Won Jung-boo, head of the Seoul Branch of the Association of Korean Atomic Bomb Victims, is a leader of a decades-long fight to gain recognition and reparations for Koreans who were killed or injured in the 1945 atomic bombing in Hiroshima, Japan. Jung-boo and many South Koreans are hoping President Barack Obama's historic trip to the southern Japanese city this week will draw attention to their plight.

Won Jung-boo, head of the Seoul Branch of the Association of Korean Atomic Bomb Victims, is a leader of a decades-long fight to gain recognition and reparations for Koreans who were killed or injured in the 1945 atomic bombing in Hiroshima, Japan. Jung-boo and many South Koreans are hoping President Barack Obama's historic trip to the southern Japanese city this week will draw attention to their plight. (Kim Gamel/Stars and Stripes)

SEOUL, South Korea — Kwak Gui-hun was studying to be a teacher when the Korean peninsula’s Japanese rulers forced him to go to Hiroshima as a military conscript during World War II.

His unit was about a mile away when the Enola Gay dropped a nuclear bomb that flattened much of the industrial city and killed tens of thousands of people.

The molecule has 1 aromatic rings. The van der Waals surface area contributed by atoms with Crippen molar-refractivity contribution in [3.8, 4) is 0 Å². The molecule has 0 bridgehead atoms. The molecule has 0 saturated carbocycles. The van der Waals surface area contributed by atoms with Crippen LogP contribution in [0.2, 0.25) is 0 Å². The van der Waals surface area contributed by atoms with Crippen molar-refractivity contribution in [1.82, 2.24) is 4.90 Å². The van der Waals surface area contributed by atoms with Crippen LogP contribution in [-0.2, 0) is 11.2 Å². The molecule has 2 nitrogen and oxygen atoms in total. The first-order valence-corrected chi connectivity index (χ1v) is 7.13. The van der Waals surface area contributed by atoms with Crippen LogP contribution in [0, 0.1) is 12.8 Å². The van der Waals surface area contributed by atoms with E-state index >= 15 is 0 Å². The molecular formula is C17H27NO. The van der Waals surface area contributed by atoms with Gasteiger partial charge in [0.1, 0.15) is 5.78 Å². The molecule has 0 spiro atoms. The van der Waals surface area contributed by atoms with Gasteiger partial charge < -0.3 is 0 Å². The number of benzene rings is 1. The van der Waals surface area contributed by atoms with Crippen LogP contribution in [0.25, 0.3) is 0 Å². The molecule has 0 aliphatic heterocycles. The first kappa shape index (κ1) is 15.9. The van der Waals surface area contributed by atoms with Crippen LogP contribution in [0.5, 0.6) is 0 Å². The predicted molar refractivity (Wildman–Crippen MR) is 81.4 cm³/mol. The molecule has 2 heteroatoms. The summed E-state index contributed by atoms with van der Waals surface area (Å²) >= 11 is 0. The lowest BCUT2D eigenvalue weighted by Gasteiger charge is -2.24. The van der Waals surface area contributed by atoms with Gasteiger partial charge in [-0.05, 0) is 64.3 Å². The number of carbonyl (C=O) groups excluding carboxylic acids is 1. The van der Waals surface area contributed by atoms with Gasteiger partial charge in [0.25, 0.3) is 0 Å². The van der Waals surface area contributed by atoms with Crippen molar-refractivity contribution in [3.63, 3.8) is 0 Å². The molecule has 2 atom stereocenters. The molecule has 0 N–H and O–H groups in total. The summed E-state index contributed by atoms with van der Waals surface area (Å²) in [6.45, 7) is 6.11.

He remembers the sun glistening off the B-29’s silver frame.

“Then suddenly there was a sea of flames and darkness,” Kwak, now 92, recalled in an interview. “Sometimes when I close my eyes I can still smell burning flesh and hear the screams around me.”

Koreans comprised the largest group of non-Japanese victims of the 1945 atomic strikes on Hiroshima and Nagasaki, with an estimated 70,000 killed or injured. Aging survivors who have fought for decades to gain recognition and reparations are hoping President Barack Obama’s historic trip to Hiroshima this week will draw attention to their plight.

South Koreans say their suffering was compounded by the fact that they were twice victimized — first by the Japanese who occupied the peninsula and forced them into labor or the military, then by the U.S. bombings.

And they worry that the emphasis on Japanese losses lets Japan off the hook for its colonial abuses.

“The country that started World War II wasn’t the U.S. but Japan,” said Won Jung-boo, head of the Seoul Branch of the Association of Korean Atomic Bomb Victims. “But it was the U.S. that dropped nuclear bombs for the first time in the history of mankind.”